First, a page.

A 2019 federal indictment accused Yemeni student Gaafar Muhammed Ebrahim Al-Wazer in Pennsylvania of lying to the FBI about his experience fighting with the Iran-backed, anti-America Houthi rebels and that he harbored such fervent hatreds that his Facebook page wished "death to all Americans, especially Jews'' and vowed he would stay on the path of jihad.
Al-Wazer successfully covered up his involvement with the Houthi rebels for his 2014 interview with U.S. consular officers in Yemen, and in two interviews with U.S. Citizenship and Immigration Services agents for Temporary Protected Status in 2016 and in 2017, despite social media postings by then indicating Houthi rebel support and involvement. He received TPS status after both vetting opportunities and was not discovered until 2019, when a tipster provided federal agents with social media postings by Al-Wazer, who checked the “no” box or answered in the negative when asked if he had ever held membership in a militia, had training, or had sided with any armed faction in Yemen’s conflict.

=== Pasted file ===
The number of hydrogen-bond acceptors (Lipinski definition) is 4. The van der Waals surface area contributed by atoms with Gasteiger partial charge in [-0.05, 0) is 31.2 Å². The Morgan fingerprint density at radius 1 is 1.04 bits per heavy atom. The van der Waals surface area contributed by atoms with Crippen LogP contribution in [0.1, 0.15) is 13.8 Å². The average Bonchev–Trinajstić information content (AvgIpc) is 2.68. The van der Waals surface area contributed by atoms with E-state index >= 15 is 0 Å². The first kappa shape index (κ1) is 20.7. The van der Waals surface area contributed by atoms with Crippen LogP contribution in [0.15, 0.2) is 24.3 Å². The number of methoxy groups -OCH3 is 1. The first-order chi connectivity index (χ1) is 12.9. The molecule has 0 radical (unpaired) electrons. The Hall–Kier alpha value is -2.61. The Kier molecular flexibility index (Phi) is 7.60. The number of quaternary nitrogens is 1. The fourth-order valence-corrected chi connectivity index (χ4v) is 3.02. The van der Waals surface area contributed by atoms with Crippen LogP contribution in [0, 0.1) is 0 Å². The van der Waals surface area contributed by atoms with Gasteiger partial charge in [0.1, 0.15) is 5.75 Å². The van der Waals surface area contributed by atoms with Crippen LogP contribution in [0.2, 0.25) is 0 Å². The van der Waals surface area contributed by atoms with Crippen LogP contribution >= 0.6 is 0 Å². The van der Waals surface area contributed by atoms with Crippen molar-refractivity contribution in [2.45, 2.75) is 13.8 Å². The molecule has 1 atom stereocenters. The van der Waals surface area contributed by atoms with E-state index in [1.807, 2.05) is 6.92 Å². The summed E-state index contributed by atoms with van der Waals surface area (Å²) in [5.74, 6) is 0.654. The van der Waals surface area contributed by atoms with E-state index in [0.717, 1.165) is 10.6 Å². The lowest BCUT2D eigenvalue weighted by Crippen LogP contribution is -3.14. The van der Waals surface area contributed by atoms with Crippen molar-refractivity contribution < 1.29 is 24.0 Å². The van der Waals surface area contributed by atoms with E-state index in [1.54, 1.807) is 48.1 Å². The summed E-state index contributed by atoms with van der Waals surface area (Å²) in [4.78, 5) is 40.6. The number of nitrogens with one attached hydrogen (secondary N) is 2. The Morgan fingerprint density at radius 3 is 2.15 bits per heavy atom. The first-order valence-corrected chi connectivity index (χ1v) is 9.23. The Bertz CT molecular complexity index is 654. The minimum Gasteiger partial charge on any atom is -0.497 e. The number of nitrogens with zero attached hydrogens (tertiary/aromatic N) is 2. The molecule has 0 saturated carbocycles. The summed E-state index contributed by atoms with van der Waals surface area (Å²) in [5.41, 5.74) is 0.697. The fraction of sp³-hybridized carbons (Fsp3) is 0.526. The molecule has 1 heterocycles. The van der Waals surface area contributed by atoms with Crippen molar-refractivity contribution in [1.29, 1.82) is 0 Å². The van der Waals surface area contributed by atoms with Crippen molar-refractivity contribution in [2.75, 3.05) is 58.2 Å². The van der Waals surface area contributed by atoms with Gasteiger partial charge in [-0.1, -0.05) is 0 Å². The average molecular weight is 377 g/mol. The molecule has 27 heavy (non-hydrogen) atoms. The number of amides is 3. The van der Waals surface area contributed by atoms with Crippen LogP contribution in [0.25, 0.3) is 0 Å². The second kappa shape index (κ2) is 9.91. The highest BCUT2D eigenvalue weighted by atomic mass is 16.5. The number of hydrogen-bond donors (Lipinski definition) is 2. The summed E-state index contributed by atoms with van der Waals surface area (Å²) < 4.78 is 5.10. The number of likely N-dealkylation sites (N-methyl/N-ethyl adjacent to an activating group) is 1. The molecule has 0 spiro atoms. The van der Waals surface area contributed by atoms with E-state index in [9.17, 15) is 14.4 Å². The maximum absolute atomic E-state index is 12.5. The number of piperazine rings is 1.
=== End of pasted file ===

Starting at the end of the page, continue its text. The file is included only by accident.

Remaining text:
“The defendant knew that this answer was false because he in fact did support one of the sides in the conflict in Yemen, as evidenced by his social media posts and communications,” a government sentencing memorandum stated.
During warfare in Saana, Yemen, involving an offensive by Houthi rebels in October 2014, Al-Wazer applied online for an F-1 nonimmigrant student visa to study English for nine months in Austin, Texas. He swore on the application that he had no militia experience and belonged to no particular tribe. He was granted approval on the same day as the application and entered the United States two months later. A year after entering, in late 2015, Al-Wazer applied to USCIS for Temporary Protected Status due to the escalating civil war in Yemen. It, too, was almost summarily granted, as was a renewal in 2018.
From 2016 forward, the FBI was pursuing a terrorism investigation targeting Al-Wazer after he posted Facebook photos showing him as an armed member of the Houthi rebel insurgency. He was charged with lying to the immigration officers who had previously interviewed him. The criminal complaint describes falsehoods on his applications for the non-immigrant visa and for Temporary Protected Status. In March 2021, he waived prosecution by indictment and pleaded guilty to an Information that charged him with lying to federal agents.